The next questioner asked about FARGO, which Landgraf said was not gone and even had new cycles coming up in 2018 and 2019. He added that not all 19 of the FX shows were produced every season since people sometimes went on hiatus or they just took longer to get one done than expected.
When questioned about current broadcast standards concerning language and nudity, Landgraf said that FX had established a longstanding record of late-night programming with appropriate warnings about adult content. The network tries to be tough on “hate speech” and gratuitous epithets. Nudity is also policed.
Landgraf then said he thought viewers should watch FX+ on demand. It will come out in April and be given to every major influencer in Hollywood!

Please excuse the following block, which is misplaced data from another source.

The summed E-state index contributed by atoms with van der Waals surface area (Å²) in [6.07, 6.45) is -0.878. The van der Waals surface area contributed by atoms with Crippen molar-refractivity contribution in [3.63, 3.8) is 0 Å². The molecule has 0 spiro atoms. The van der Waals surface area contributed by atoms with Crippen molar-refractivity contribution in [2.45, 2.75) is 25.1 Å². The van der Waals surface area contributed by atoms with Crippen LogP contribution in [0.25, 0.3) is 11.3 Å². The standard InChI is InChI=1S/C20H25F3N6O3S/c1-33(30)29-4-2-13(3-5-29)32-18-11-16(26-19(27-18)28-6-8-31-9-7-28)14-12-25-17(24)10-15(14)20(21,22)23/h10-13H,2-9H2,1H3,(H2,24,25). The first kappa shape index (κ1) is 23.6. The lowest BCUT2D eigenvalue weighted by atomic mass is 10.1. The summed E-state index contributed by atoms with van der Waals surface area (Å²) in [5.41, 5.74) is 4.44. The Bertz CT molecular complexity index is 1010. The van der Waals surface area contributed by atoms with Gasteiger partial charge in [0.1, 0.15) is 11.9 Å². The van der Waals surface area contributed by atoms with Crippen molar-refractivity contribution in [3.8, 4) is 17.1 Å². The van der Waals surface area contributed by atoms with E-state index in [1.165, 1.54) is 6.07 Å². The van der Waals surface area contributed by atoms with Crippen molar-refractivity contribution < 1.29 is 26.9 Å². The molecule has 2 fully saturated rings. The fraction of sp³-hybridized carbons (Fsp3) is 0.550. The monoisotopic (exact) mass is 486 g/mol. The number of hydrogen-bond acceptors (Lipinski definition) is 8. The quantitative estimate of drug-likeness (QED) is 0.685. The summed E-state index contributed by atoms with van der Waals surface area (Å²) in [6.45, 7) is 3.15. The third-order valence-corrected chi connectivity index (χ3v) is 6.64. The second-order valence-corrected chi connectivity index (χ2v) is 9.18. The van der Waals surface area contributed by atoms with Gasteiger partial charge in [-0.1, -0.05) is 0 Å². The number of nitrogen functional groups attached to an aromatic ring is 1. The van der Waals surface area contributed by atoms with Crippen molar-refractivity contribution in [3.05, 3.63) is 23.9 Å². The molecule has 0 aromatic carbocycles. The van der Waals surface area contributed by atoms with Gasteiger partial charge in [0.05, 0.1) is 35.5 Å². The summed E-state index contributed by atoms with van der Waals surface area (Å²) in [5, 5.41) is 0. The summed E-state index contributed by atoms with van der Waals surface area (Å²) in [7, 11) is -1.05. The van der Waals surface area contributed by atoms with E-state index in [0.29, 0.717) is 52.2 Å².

The next questioner asked about the upcoming Katrina and Clinton seasons of AMERICAN CRIME STORY. Landgraf said that his executive staff would have more perspective on those projects than he would.
About the ACS series taken as a whole, Landgraf said that “the examination of a pivotal criminal act can also be an examination of character, an examination of history, an examination of society” with literary merit as with Truman Capote’s pivotal true crime book IN COLD BLOOD.
“We are kind of in the ‘We will sell no wine before its time’ mode. We are just going to try to make things that are really good, and it’s going to take us as long as it takes us to do that,” concluded Landgraf.
The last question again concerned Louis C.K., who had been pulled off of FX’s on demand services. The questioner wanted to know what would happen with that in the long term. Landgraf said they would have to wait and see and that this was part of a “larger conversation.” On that note, the FX panel of one ended.